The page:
- Domestic merchants are adapting their customer support to facilitate the uptake of mobile and social commerce. Dutch national airline KLM now uses chatbots that can suggest routes and destinations for customers and ultimately complete bookings via social commerce channels, for example via Facebook Messenger.19
Social Media, Voice Assistants and Chatbots Could Help Drive Mobile Commerce
- At present, browsers are preferred to apps for mobile commerce, taking 55 percent of completed sales. Apps are close behind, at 45 percent.20
- WhatsApp is the most popular social media platform, and may represent a marketing opportunity for merchants with in-app advertising due to launch this year.21 Voice-assistant technology is also poised to become an e-commerce access channel in the Netherlands. Close to a third (29 percent) of households already use voice assistants on their smartphones.22
- The COVID-19 pandemic pushed Dutch retail stores towards the 'phygital' e-commerce models. In response to the crisis, Zalando and PostNL built a trial system in the Netherlands whereby closed bricks-and-mortar stores could list their products on Zalando for free. Zalando provided the online content, payment services and customer care. PostNL picked up and returned orders directly from the physical stores.23
For Dutch Online Shoppers, Bank Transfers are the ‘Ideal’ Payment Method
- The Dutch e-commerce payments market is dominated by bank transfers as a consequence of iDEAL, the Dutch bank transfer system used for 65 percent of all e-commerce payments.24 Payments are made via iDEAL’s mobile app or within a customer’s online banking website. The system offers consumers the speed and advantages of providing pre-filled payment information, as the method is backed by all major Dutch banks.25 The method is growing in use and is set to take a 72 percent share of the overall payments market by 2022.26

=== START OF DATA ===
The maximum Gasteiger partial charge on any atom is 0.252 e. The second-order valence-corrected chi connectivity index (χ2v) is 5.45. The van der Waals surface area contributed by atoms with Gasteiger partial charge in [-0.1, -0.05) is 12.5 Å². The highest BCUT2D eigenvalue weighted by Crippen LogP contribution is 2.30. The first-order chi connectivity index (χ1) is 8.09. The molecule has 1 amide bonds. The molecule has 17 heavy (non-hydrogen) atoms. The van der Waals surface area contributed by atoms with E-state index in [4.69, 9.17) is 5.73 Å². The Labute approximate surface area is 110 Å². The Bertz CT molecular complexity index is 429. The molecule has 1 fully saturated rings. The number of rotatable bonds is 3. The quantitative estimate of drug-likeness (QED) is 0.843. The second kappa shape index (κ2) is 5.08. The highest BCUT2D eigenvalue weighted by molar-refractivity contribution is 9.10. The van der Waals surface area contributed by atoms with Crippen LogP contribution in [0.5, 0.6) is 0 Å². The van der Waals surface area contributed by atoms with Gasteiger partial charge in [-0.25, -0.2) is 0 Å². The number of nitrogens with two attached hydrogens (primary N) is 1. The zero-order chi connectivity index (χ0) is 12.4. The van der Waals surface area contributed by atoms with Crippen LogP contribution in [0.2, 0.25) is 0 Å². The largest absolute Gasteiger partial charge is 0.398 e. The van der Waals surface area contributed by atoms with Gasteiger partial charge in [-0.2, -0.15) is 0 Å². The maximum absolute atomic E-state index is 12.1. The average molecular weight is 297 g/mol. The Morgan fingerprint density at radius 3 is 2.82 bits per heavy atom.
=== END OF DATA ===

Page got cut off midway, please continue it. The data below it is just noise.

- iDEAL’s popularity means other payment methods take only minor market shares. Cards are the second-most popular payment method, accounting for 14 percent of sales.27 Debit cards are preferred over credit cards.28
- Digital wallets account for just 5 percent of total e-commerce sales, with PayPal™ the most popular brand in this segment. Digital wallets are predicted to take a smaller market share by 2022, bucking the trend seen in most other countries for digital wallet growth.29
A Nation of Confident Linguists, Happy to Spend with Overseas Merchants
- International merchants benefit from exceptional levels of foreign-language skills amongst the Dutch. The nation ranks number one in the world for English-language proficiency. French and German are also widely spoken.30
- As a small nation by land mass, with centuries of experience acting as a warehouse and logistics hub for the rest of Europe, Dutch consumers are used to getting what they want quickly. Same-day delivery in cities is standard and enabled via delivery by bike, with merchants ranging from small players to Bol offering this service. Next-day delivery is standard across the country.31
Netherlands is Known for its Speedy Delivery Infrastructure, but Beware High Product Returns
The Netherlands have few trade barriers beyond those established by the EU.32
- Complexity: Low
No local entity is required, and there are no currency or foreign exchange limitations.33
Barriers or benefits to e-commerce market entry
The Netherlands’ rapid, smooth delivery infrastructure has also engendered the nation’s high rate of product returns. Like neighboring Germany, the country has one of the highest return rates in Europe, at 13 percent, driving up costs for merchants. Fashion items are the most returned product type.34
Factors driving the cost of payment acceptance
iDEAL’s acceptance cost to the merchant varies depending on which partner is chosen to offer it, which is typically a bank or gateway. These costs are usually lower than the cost of accepting card payments, which in turn are cheaper than PayPalTM.35